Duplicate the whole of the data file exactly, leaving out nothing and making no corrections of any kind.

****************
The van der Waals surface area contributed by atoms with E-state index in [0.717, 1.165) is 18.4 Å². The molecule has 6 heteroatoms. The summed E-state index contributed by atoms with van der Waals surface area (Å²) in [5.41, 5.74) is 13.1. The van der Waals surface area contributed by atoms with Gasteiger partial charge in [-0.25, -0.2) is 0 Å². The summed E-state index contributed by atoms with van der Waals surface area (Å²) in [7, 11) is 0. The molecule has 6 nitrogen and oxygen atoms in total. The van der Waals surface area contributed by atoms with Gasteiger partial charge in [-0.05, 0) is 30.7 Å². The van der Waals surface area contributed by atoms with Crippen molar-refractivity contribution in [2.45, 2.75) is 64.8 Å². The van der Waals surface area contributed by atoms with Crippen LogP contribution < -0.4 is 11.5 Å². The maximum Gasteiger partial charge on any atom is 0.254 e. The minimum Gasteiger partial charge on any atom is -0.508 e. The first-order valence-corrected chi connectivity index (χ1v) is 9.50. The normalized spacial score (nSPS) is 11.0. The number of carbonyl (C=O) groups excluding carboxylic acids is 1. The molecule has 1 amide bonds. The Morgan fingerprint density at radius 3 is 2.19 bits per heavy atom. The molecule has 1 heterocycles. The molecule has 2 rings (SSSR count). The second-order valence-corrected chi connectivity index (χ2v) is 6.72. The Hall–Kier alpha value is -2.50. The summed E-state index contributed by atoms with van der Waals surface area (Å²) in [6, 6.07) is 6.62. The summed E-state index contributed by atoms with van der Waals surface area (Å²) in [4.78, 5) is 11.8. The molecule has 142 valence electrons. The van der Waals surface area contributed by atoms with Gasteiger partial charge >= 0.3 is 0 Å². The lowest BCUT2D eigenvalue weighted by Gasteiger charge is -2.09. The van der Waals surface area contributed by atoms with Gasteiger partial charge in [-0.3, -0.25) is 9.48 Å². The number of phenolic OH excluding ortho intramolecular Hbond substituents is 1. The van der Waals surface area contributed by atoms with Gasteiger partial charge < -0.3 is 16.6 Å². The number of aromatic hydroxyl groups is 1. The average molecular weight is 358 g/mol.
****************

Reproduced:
The van der Waals surface area contributed by atoms with E-state index in [0.717, 1.165) is 18.4 Å². The molecule has 6 heteroatoms. The summed E-state index contributed by atoms with van der Waals surface area (Å²) in [5.41, 5.74) is 13.1. The van der Waals surface area contributed by atoms with Gasteiger partial charge in [-0.25, -0.2) is 0 Å². The summed E-state index contributed by atoms with van der Waals surface area (Å²) in [7, 11) is 0. The molecule has 6 nitrogen and oxygen atoms in total. The van der Waals surface area contributed by atoms with Gasteiger partial charge in [-0.05, 0) is 30.7 Å². The van der Waals surface area contributed by atoms with Crippen molar-refractivity contribution in [2.45, 2.75) is 64.8 Å². The van der Waals surface area contributed by atoms with Crippen LogP contribution < -0.4 is 11.5 Å². The maximum Gasteiger partial charge on any atom is 0.254 e. The minimum Gasteiger partial charge on any atom is -0.508 e. The first-order valence-corrected chi connectivity index (χ1v) is 9.50. The normalized spacial score (nSPS) is 11.0. The number of carbonyl (C=O) groups excluding carboxylic acids is 1. The molecule has 1 amide bonds. The Morgan fingerprint density at radius 3 is 2.19 bits per heavy atom. The molecule has 1 heterocycles. The molecule has 2 rings (SSSR count). The second-order valence-corrected chi connectivity index (χ2v) is 6.72. The Hall–Kier alpha value is -2.50. The summed E-state index contributed by atoms with van der Waals surface area (Å²) in [6, 6.07) is 6.62. The summed E-state index contributed by atoms with van der Waals surface area (Å²) in [4.78, 5) is 11.8. The molecule has 142 valence electrons. The van der Waals surface area contributed by atoms with Gasteiger partial charge >= 0.3 is 0 Å². The lowest BCUT2D eigenvalue weighted by Gasteiger charge is -2.09. The van der Waals surface area contributed by atoms with Gasteiger partial charge in [-0.3, -0.25) is 9.48 Å². The number of phenolic OH excluding ortho intramolecular Hbond substituents is 1. The van der Waals surface area contributed by atoms with Gasteiger partial charge < -0.3 is 16.6 Å². The number of aromatic hydroxyl groups is 1. The average molecular weight is 358 g/mol.